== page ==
Monthly Archives: December 2012

Seth Godin’s Blog: Question the question

As a follow up to the post “PhD project or PhD projects?“, here is a simple and effective post by Seth Godin:

The best creative solutions don’t come from finding good answers to the questions that are presented.

They come from inventing new questions.

Seth Godin’s Blog: Question the question.

e-Office series updated

I have posted an update to the e-Office page to include scientific manuscripts PDF management.

The One Day Initiative

As expected, December 21st 2012 has passed. Earth and humans are still there, no end of the world in sight, no apocalyptic scenario (though we had a nice winter storm 😉 )

It is quite impressive that almost 1 Canadian out of 10 believe in these dooms day announcements. See this link: One in Seven (14%) Global Citizens Believe End of the World is Coming in Their Lifetime | Ipsos.

Even sadder, is when a society that thrived on science and technological advances (which is impossible  if the fundamental discoveries were not performed), a society that has split the atom and uses its power for energy, medicine… and yes military applications, believes at a level of almost 50% of the population, that Earth age is orders of magnitude younger than science tell us and that the bible provides an accurate account of the creation (In U.S., 46% Hold Creationist View of Human Origins.).

When this happen, we as scientists have failed to communicate efficiently with the public. We, scientists, need to get involved and educate on a larger scale.

Last year, I spent one day meeting over 500 students from a high school talking about radiation, radioactivity and its use in medicine. I intend to repeat the experience this year. If  I alone, during that single day, was able to reach hundreds of peoples, together we can reach out to millions, covering hundreds of topics.

Wouldn’t it be nice if one day per year would be dedicated officially to science and technology education conferences by experts for the general crowd, coming back every year at a similar date? Every school would have to get this day planned in their calendar year. In return, every University would make their advance graduate students, postdoctoral fellows, researchers and professors available on that day (no classes!)… Wouldn’t it be an exceptional day!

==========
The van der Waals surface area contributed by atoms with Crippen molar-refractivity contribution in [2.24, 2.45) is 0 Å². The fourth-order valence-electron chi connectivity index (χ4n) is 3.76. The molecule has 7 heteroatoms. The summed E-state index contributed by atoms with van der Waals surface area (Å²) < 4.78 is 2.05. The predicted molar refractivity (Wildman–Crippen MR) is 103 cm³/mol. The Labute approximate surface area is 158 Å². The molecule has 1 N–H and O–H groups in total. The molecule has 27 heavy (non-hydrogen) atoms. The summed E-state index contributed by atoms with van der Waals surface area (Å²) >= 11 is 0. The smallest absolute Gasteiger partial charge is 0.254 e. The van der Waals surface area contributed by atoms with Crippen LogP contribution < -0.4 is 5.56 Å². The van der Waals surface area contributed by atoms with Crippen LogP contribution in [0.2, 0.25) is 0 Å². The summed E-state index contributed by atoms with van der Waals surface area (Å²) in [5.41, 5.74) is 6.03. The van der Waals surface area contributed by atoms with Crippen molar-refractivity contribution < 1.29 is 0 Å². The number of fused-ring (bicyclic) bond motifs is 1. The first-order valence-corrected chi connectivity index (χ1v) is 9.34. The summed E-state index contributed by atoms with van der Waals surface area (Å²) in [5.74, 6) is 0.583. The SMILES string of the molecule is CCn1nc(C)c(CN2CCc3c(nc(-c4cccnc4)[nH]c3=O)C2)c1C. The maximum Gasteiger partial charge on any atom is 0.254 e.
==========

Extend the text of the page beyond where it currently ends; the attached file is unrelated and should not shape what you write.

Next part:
In the mean time, for 2013, I challenge you to give one day: let’s call it the one day initiative (it needs a good name!) to meet, talk with and educate your fellow citizens about science and technology. This can be meeting elementary or high school students, make a public conference, participate in a scientific debate, …

If you like this concept, please do disseminate the link to this blog post and use the name one day initiative as often as you can. Maybe by the sheer numbers we can create something new.

PhD project or PhD projects?

Two of my PhD students have successfully defended their thesis in the past three weeks. For both of them, they have accomplished what constituted the biggest project (in term of scope and time) of their life yet.

However, is it really one project or a collection of multiple projects forming a whole, called a PhD thesis?

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On starting a new project…

I design, plan, execute and complete projects on a regular basis for quite a number of years now. As a researcher, it is an integral part of the job. I often notice in starting grad students that the concept of project planning is not always well-developped (and doing a PhD certainly has some planning phases).

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PhD: they call it “pushing the envelope” of science!

This was passed down to me by a good friend (who is also reader of this blog). Have a look and you’ll understand the title of this post 😉

The Illustrated Guide to a Ph.D.

There is no such things as a shortcut

“Short cuts make for long delays.”

― J.R.R. Tolkien, The Hobbit

Last week was the Canadian university football final (Vanier Cup). My University was playing, its 8th final since 1999 (won its 7th!). For the past 10 years, they have been the dominating team of their division. Not bad for a team that did not exist until the middle of the 90’s (and for some was doomed to failure). It is a model of success. Attendance to home games now averaged 15000 peoples. This number is small compare to US college football but is 2 to 3 times higher than most Canadian university program. Of course, this helps the program, money-wise…

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